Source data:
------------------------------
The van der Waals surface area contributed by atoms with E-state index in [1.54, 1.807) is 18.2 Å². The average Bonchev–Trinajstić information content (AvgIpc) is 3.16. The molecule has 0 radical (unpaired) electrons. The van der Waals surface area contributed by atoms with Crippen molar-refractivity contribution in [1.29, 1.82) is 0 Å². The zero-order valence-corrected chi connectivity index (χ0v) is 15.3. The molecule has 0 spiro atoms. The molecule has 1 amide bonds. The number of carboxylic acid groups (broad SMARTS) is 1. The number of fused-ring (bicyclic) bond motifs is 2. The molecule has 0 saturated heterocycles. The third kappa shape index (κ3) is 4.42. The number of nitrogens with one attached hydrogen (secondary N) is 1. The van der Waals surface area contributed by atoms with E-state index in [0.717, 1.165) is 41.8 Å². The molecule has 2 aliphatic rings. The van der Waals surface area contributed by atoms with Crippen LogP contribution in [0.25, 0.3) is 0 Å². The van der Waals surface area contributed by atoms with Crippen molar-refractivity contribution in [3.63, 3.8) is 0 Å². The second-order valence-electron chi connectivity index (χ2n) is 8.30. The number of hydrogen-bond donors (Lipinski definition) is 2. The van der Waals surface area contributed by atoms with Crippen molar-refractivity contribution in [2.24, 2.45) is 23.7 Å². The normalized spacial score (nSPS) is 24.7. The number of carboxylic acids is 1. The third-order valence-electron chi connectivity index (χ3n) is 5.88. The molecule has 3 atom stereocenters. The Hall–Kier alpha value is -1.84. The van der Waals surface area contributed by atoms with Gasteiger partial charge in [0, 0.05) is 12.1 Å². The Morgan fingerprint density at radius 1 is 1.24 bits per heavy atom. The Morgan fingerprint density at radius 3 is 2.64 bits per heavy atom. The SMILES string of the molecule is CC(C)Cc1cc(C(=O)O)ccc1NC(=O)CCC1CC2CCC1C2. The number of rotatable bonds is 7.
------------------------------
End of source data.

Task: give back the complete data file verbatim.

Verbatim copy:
The van der Waals surface area contributed by atoms with E-state index in [1.54, 1.807) is 18.2 Å². The average Bonchev–Trinajstić information content (AvgIpc) is 3.16. The molecule has 0 radical (unpaired) electrons. The van der Waals surface area contributed by atoms with Crippen molar-refractivity contribution in [1.29, 1.82) is 0 Å². The zero-order valence-corrected chi connectivity index (χ0v) is 15.3. The molecule has 0 spiro atoms. The molecule has 1 amide bonds. The number of carboxylic acid groups (broad SMARTS) is 1. The number of fused-ring (bicyclic) bond motifs is 2. The molecule has 0 saturated heterocycles. The third kappa shape index (κ3) is 4.42. The number of nitrogens with one attached hydrogen (secondary N) is 1. The van der Waals surface area contributed by atoms with E-state index in [0.717, 1.165) is 41.8 Å². The molecule has 2 aliphatic rings. The van der Waals surface area contributed by atoms with Crippen LogP contribution in [0.25, 0.3) is 0 Å². The van der Waals surface area contributed by atoms with Crippen molar-refractivity contribution in [3.63, 3.8) is 0 Å². The second-order valence-electron chi connectivity index (χ2n) is 8.30. The number of hydrogen-bond donors (Lipinski definition) is 2. The van der Waals surface area contributed by atoms with Crippen molar-refractivity contribution in [2.24, 2.45) is 23.7 Å². The normalized spacial score (nSPS) is 24.7. The number of carboxylic acids is 1. The third-order valence-electron chi connectivity index (χ3n) is 5.88. The molecule has 3 atom stereocenters. The Hall–Kier alpha value is -1.84. The van der Waals surface area contributed by atoms with Gasteiger partial charge in [0, 0.05) is 12.1 Å². The Morgan fingerprint density at radius 1 is 1.24 bits per heavy atom. The Morgan fingerprint density at radius 3 is 2.64 bits per heavy atom. The SMILES string of the molecule is CC(C)Cc1cc(C(=O)O)ccc1NC(=O)CCC1CC2CCC1C2. The number of rotatable bonds is 7.